That spot looms large in the imagination because of the Bobbie Gentry song and when we got there we didn't realise that it's literally right around the corner from the candy store where Emmett Till supposedly "flirted" with a white woman and was killed and the Civil Rights era began.

And Robert Johnson's grave is just a few miles up the road! There was so much musical history in that one corner of America and it was hard to take it all in. It just left such a powerful imprint and seemed like a good place to end the album - driving on Money Road."

That journey started a little further north west.

"One day about a year ago John and I started in Memphis and drove to Oxford, Mississippi and went to William Faulkner's house," Cash recalled.

"Then we went to Robert Johnson's grave in Greenwood, Mississippi - what they think is his actual grave now, there's some dispute - and then on to Money, Mississippi, where Emmett Till was killed. Around the corner, literally, is the Tallahatchie Bridge. I was standing on the bridge, looking at the Tallahatchie River. John took that snapshot from behind, and said, 'that's the album cover." It's this vortex of profound musical inspiration and revolution. The civil rights era began because of Emmett's murder, right there, right around the corner from the Tallahatchie Bridge. It's mind-boggling."


"My tender bride, the tides demand/ that I leave you with your mother/ with my father's rifle in one hand, your locket in the other/ but can this union be preserved?/ the soldier boy was crying/ I will never travel back to her/ but not for lack of trying/ it's a love of one true heart at last/ that made the boy a hero/ but a rifle ball and a cannon blast/ cut him down to zero" - When The Master Calls The Roll - Rosanne Cash-John Leventhal-Rodney Crowell.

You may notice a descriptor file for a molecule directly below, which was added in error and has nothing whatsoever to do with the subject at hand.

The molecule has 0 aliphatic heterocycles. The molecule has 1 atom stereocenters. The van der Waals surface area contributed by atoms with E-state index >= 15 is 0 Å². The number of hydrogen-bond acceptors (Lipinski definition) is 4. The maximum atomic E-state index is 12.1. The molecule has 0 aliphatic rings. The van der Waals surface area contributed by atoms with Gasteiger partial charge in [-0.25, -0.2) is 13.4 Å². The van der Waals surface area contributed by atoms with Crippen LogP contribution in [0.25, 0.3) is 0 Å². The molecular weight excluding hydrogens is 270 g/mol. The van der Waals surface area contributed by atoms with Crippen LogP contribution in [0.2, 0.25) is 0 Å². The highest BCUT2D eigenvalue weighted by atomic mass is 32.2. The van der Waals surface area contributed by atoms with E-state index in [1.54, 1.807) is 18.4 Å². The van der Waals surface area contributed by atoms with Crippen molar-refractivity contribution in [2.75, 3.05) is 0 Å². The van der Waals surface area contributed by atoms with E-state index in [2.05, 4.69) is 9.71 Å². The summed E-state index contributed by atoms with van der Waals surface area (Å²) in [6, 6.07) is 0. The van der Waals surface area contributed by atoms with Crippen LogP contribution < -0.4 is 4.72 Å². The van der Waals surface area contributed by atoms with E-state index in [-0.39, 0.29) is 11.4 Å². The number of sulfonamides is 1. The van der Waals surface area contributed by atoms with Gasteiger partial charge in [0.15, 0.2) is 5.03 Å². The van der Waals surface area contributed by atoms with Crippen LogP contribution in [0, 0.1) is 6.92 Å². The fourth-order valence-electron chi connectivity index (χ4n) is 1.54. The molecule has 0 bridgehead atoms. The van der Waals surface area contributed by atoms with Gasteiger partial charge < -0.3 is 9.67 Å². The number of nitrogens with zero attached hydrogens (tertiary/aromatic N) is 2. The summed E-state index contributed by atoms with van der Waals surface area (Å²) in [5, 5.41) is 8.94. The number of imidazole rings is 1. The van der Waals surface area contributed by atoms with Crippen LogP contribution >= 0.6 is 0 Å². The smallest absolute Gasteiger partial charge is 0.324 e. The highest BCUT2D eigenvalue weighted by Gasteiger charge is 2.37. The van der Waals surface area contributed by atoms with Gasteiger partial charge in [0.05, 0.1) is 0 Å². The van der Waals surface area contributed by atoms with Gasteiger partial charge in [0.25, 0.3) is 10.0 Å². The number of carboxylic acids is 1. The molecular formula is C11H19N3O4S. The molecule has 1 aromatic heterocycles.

Cash drew on her ancestral roots of Civil War soldier William Cash in her research for When The Master Calls The Roll.

"When The Master Calls The Roll is in the tradition of those Appalachian and Celtic ballads," Cash revealed.

"It's a story song - it's a story song about a couple in the Civil War. He goes off to war and he dies. The deepest part of it to me is the song is based on my own ancestors in the Civil War - I wrote it with my husband John and my ex-husband Rodney. That in itself is another way of being a grown-up. My ancestors fought on both sides in the Civil War - some were Union soldiers and some were Confederate soldiers. I didn't want to say in the song which he was. I wanted to leave that ambiguous because it represented union to me. I didn't want to take sides. His picture was on the Civil War data base which shocked me. It was a chilling moment to find his picture on the Internet, standing there in his uniform. My son was doing a project - he was in the 8th grade. I said to him you have ancestors on both sides. I went on the Internet to show him and the picture came up. It was quite a moment."

The song had a vastly different embryo.

"John and Rodney had written this song with that melody for Emmylou Harris and I asked if I can have it instead and they said, "No, we wrote it for her," Cash explained.